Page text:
The United States Environmental Protection Agency (USEPA) recently issued new rules that will have a significant effect on the manufacturing and importing of certain chemical substances containing nanoparticles. Under the Toxic Substances Control Act (TSCA), USEPA has the authority to require reporting, record-keeping, testing requirements, and restrictions relating to chemical substances. Under Section 5 of TSCA, chemical manufacturers are required to file premanufacture notices (PMNs) to USEPA before manufacturing a chemical that is not already included in the TSCA inventory.[1] In the October 31, 2008 Federal Register, USEPA clarified that it considered carbon nano-tubes to be chemically distinguishable from conventional carbon compounds, therefor requiring PMNs.[2]

As part of a PMN submission, a manufacurer is required to produce all available data on the chemical identity, production volume, byproducts, use, environmental release, disposal practices, and human exposure.[3] After a PMN is properly submitted and reviewed by USEPA, USEPA may allow the chemical substance to be manufactured or imported without restriction, impose specific conditions on the manufacturing or importing of the chemical through a Consent Order, or completely prohibit any manufacturing or use of the substance.[4] Any restrictions imposed through Consent Orders are only binding on the original PMN submitter that manufactures or imports the substance. Consequently, after signing a Consent Order, EPA generally promulgates a Significant New Use Rule (SNUR) that mimics the Consent Order to bind all other manufacturers and processors of the same material(s) to the terms and conditions contained in the Consent Order.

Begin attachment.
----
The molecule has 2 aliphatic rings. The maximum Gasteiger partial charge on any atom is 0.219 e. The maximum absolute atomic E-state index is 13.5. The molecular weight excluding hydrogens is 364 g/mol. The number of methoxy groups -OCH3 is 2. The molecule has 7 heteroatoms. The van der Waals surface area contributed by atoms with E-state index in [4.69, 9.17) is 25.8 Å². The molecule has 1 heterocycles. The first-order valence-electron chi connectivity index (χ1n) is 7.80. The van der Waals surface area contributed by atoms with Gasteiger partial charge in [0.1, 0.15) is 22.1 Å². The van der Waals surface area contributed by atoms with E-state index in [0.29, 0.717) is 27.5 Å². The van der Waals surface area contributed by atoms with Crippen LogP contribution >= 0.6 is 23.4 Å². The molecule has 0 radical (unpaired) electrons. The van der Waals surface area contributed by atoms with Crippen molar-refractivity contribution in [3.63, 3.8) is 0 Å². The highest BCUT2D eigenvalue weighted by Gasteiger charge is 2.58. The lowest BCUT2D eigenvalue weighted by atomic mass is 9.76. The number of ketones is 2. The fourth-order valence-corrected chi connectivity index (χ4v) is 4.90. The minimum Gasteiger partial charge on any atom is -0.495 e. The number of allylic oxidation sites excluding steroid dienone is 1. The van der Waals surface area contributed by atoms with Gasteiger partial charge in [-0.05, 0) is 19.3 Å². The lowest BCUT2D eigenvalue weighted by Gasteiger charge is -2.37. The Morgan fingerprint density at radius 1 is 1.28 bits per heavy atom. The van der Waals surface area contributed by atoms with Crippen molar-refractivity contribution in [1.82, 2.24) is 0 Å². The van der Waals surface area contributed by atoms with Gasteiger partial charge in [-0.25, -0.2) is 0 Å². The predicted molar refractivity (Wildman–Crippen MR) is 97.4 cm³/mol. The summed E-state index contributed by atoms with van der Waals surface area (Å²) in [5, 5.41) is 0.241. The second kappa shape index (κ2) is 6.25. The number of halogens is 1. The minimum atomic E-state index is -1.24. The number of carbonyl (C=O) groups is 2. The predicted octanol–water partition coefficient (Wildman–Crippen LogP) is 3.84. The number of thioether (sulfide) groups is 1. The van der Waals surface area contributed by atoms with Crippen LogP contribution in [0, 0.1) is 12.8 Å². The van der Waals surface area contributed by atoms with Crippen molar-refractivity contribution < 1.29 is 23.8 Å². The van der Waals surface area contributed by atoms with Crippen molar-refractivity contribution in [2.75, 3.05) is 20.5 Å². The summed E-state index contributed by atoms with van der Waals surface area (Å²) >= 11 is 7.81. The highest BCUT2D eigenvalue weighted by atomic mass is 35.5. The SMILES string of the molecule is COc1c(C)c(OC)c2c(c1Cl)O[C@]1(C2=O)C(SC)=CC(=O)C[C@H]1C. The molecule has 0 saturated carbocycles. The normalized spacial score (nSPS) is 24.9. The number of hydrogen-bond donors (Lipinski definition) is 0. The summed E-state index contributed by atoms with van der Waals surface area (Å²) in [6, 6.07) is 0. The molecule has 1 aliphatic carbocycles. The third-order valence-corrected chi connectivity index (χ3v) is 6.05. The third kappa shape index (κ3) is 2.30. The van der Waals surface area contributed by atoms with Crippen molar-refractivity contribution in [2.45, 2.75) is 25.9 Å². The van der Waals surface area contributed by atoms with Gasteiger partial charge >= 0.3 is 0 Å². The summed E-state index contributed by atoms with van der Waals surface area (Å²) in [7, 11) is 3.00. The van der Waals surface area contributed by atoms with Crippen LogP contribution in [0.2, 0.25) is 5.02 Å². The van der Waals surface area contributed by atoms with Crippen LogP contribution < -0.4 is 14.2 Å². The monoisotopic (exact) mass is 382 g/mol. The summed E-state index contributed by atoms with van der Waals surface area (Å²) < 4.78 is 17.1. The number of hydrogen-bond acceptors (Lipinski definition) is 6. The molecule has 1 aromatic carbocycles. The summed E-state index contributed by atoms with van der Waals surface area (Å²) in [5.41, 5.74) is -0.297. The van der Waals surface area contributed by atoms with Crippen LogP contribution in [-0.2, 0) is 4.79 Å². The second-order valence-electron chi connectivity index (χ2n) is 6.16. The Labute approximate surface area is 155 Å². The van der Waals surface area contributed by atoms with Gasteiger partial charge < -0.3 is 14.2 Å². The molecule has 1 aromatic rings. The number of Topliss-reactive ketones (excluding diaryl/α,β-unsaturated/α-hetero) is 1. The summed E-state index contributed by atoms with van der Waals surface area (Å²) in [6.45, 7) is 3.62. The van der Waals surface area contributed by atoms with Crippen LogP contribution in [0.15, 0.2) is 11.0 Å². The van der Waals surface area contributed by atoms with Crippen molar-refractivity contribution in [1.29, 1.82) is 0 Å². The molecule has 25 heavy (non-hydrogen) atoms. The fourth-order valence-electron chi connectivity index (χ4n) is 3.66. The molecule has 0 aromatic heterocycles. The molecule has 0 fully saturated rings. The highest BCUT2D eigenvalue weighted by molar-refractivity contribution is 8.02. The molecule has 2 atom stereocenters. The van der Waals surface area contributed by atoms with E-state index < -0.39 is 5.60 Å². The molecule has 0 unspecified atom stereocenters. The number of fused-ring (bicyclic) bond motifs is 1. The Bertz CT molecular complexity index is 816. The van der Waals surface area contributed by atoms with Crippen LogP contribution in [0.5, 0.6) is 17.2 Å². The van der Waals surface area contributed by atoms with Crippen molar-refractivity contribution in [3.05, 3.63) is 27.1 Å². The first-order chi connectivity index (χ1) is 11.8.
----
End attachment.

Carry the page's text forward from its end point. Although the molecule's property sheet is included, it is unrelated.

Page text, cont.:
In the November 4, 2008 Federal Register, USEPA issued SNURs for 56 chemicals, including two nanoparticles.[5] The generic names of the two nanoparticles covered by the SNURs are siloxane modified silica nanoparticles, PMN No. P-05-673 and siloxane modified alumina nanoparticles, PMN No. P-05-687.[6] Under the SNUR, a party must notify EPA at least 90 days prior to manufacturing, importing or processing the nanoparticles for any of the following uses: (1) use without impervious gloves or a NIOSH-approved respirator; (2) the manufacture, process, or use of the nanoparticles as a powder; (3) or uses of the nanoparticles that are different than the uses described in the previously submitted PMNs.[7] The SNURs will take effect on January 5, 2009 if the USEPA does not receive adverse public comments.[8]

As a result of these USEPA actions, companies that are currently manufacturing or importing products containing nanoparticles should evaluate their activities to determine whether they are using either of the two listed nanoparticles, and if so, whether they are required under the new regulations to take action. Companies using other nanoparticles should be aware that future regulation is likely, and be on the alert for additional determinations from USEPA .